- 35% of Parties report efforts to enable public access to information, such as through developing regulations and systems to guarantee and facilitate access to climate information and data.
While this demonstrates that countries are making positive progress on recognising the role that ACE plays in climate policymaking, there are gaps that libraries could be well-placed to address.
Why this matters
Many libraries are already engaging in activities which strengthen climate education, social awareness, access to information, and citizen participation.
In their 2022 NDC Reports, 87% of countries indicated that national institutional arrangements are a “key element of coordinating, planning and implementing climate change policy and action at the national and international level and fostering public participation”.
Through IFLA’s engagement with ACE at the international and national level (such as through the Climate Session at WLIC 2023), we have noted a gap in awareness among national ACE focal points on the role libraries can fill. Focal points have reacted enthusiastically when the potential of engaging with the library field is highlighted for them.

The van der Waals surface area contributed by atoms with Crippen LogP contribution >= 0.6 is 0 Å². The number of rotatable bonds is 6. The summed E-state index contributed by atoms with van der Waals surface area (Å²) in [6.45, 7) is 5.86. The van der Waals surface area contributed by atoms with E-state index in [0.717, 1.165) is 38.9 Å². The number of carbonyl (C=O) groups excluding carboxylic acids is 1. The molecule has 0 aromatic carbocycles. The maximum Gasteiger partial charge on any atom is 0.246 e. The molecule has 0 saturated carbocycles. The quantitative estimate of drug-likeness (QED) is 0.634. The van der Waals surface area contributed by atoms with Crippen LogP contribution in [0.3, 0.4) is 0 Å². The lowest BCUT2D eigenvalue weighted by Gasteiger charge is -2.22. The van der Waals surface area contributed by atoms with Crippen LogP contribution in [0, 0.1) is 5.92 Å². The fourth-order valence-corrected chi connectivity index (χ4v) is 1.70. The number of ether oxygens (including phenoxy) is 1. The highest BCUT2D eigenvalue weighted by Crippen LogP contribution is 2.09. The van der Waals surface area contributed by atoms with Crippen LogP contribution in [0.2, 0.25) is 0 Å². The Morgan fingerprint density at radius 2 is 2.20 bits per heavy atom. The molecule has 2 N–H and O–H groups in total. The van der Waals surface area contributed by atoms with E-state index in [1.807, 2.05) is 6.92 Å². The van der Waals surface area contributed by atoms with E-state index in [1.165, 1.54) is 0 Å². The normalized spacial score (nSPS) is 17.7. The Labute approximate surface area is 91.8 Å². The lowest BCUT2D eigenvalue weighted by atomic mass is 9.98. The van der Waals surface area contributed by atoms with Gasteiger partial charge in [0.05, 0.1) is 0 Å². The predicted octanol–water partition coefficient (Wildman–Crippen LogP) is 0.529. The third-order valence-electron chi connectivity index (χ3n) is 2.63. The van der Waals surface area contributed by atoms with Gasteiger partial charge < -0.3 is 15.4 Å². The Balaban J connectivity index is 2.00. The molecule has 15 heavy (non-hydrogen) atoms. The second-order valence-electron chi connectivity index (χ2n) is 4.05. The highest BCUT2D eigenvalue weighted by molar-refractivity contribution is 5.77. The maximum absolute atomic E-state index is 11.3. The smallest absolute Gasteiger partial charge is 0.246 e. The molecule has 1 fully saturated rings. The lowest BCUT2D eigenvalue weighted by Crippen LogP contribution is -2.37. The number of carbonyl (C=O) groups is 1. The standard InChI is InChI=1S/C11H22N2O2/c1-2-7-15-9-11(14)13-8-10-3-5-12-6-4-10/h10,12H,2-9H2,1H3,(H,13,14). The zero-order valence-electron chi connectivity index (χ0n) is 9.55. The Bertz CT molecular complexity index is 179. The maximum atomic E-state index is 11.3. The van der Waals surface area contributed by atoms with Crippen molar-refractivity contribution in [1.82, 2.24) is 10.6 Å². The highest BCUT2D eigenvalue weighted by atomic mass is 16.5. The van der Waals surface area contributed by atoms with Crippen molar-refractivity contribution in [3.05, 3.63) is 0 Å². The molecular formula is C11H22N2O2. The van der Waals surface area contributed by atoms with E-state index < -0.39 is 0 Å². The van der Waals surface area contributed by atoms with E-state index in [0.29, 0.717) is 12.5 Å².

Efforts to formalise ACE in national climate strategies, while drawing on pre-existing institutional capacity, can lay the groundwork for greater recognition and support to enable libraries to help deliver on national goals.
IFLA is working to advocate for libraries in this space, getting our sector a seat at the table and opening up future opportunities for libraries to demonstrate their value. As a metric of success, this is the first time that libraries have been included in this way in such a report.
We will continue to push for greater recognition of libraries in the climate empowerment space, including on the ground in Dubai at COP28.
You can help!
IFLA is working with partners to include libraries in global indicators for climate communication and education. Including libraries on this platform will be hugely beneficial for helping policymakers, researchers, and other stakeholders understand and measure the impact libraries have on empowering climate action.
To develop library indicators, we need input from as many countries as possible.
Please participate and share widely – your voice is vital!